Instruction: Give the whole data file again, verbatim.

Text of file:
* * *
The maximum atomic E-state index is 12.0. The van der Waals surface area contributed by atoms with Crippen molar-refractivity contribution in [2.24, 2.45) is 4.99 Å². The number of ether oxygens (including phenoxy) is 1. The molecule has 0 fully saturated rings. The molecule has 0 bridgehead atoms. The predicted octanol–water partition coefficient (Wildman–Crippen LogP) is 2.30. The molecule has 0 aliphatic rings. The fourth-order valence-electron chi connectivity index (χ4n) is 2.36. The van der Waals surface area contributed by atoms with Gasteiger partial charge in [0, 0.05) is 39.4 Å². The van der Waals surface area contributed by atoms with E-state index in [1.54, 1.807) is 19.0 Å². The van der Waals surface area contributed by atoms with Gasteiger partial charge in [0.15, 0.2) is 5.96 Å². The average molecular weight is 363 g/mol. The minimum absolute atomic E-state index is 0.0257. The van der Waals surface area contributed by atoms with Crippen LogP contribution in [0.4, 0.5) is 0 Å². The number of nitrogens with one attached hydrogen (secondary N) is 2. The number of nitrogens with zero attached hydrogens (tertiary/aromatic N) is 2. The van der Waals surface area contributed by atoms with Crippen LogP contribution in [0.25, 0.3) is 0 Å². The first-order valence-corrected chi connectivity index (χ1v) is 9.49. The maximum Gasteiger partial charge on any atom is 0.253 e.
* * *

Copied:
The maximum atomic E-state index is 12.0. The van der Waals surface area contributed by atoms with Crippen molar-refractivity contribution in [2.24, 2.45) is 4.99 Å². The number of ether oxygens (including phenoxy) is 1. The molecule has 0 fully saturated rings. The molecule has 0 bridgehead atoms. The predicted octanol–water partition coefficient (Wildman–Crippen LogP) is 2.30. The molecule has 0 aliphatic rings. The fourth-order valence-electron chi connectivity index (χ4n) is 2.36. The van der Waals surface area contributed by atoms with Gasteiger partial charge in [0, 0.05) is 39.4 Å². The van der Waals surface area contributed by atoms with E-state index in [1.54, 1.807) is 19.0 Å². The van der Waals surface area contributed by atoms with Gasteiger partial charge in [0.15, 0.2) is 5.96 Å². The average molecular weight is 363 g/mol. The minimum absolute atomic E-state index is 0.0257. The van der Waals surface area contributed by atoms with Crippen LogP contribution in [0.4, 0.5) is 0 Å². The number of nitrogens with one attached hydrogen (secondary N) is 2. The number of nitrogens with zero attached hydrogens (tertiary/aromatic N) is 2. The van der Waals surface area contributed by atoms with Crippen LogP contribution in [0.25, 0.3) is 0 Å². The first-order valence-corrected chi connectivity index (χ1v) is 9.49. The maximum Gasteiger partial charge on any atom is 0.253 e.